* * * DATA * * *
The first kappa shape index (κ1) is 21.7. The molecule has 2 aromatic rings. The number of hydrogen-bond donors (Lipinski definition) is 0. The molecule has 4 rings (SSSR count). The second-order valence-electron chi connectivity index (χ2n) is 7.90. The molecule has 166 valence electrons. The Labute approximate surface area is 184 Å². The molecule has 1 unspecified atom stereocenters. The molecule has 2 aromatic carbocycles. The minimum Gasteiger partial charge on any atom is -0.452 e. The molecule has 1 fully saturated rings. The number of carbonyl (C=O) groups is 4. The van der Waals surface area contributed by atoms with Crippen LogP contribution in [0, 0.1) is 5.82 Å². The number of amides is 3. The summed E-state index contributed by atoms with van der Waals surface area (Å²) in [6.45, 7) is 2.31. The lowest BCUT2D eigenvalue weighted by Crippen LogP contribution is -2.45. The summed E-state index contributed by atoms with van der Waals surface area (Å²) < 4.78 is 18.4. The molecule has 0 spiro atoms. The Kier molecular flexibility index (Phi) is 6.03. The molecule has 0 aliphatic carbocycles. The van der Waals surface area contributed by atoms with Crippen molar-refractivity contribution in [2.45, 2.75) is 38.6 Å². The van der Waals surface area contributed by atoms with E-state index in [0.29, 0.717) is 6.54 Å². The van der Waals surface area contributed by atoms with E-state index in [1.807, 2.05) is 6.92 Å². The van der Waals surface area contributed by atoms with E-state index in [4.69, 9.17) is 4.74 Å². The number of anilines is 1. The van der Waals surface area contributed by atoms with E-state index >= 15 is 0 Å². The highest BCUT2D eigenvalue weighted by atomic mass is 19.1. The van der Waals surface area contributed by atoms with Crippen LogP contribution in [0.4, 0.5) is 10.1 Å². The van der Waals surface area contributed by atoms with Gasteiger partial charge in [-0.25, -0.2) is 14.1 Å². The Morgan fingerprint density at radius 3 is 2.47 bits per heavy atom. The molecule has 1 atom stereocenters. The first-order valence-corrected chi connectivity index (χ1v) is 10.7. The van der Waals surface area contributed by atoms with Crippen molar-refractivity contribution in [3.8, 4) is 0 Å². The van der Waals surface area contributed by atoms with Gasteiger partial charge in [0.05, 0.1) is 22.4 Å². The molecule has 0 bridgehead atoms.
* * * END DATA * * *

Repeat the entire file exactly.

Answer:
The first kappa shape index (κ1) is 21.7. The molecule has 2 aromatic rings. The number of hydrogen-bond donors (Lipinski definition) is 0. The molecule has 4 rings (SSSR count). The second-order valence-electron chi connectivity index (χ2n) is 7.90. The molecule has 166 valence electrons. The Labute approximate surface area is 184 Å². The molecule has 1 unspecified atom stereocenters. The molecule has 2 aromatic carbocycles. The minimum Gasteiger partial charge on any atom is -0.452 e. The molecule has 1 fully saturated rings. The number of carbonyl (C=O) groups is 4. The van der Waals surface area contributed by atoms with Crippen LogP contribution in [0, 0.1) is 5.82 Å². The number of amides is 3. The summed E-state index contributed by atoms with van der Waals surface area (Å²) in [6.45, 7) is 2.31. The lowest BCUT2D eigenvalue weighted by Crippen LogP contribution is -2.45. The summed E-state index contributed by atoms with van der Waals surface area (Å²) < 4.78 is 18.4. The molecule has 0 spiro atoms. The Kier molecular flexibility index (Phi) is 6.03. The molecule has 0 aliphatic carbocycles. The van der Waals surface area contributed by atoms with Crippen molar-refractivity contribution in [2.45, 2.75) is 38.6 Å². The van der Waals surface area contributed by atoms with E-state index in [0.29, 0.717) is 6.54 Å². The van der Waals surface area contributed by atoms with E-state index in [1.807, 2.05) is 6.92 Å². The van der Waals surface area contributed by atoms with E-state index in [4.69, 9.17) is 4.74 Å². The number of anilines is 1. The van der Waals surface area contributed by atoms with E-state index >= 15 is 0 Å². The highest BCUT2D eigenvalue weighted by atomic mass is 19.1. The van der Waals surface area contributed by atoms with Crippen LogP contribution in [0.4, 0.5) is 10.1 Å². The van der Waals surface area contributed by atoms with Gasteiger partial charge in [-0.25, -0.2) is 14.1 Å². The Morgan fingerprint density at radius 3 is 2.47 bits per heavy atom. The molecule has 1 atom stereocenters. The first-order valence-corrected chi connectivity index (χ1v) is 10.7. The van der Waals surface area contributed by atoms with Crippen molar-refractivity contribution in [3.8, 4) is 0 Å². The van der Waals surface area contributed by atoms with Gasteiger partial charge in [0.05, 0.1) is 22.4 Å². The molecule has 0 bridgehead atoms.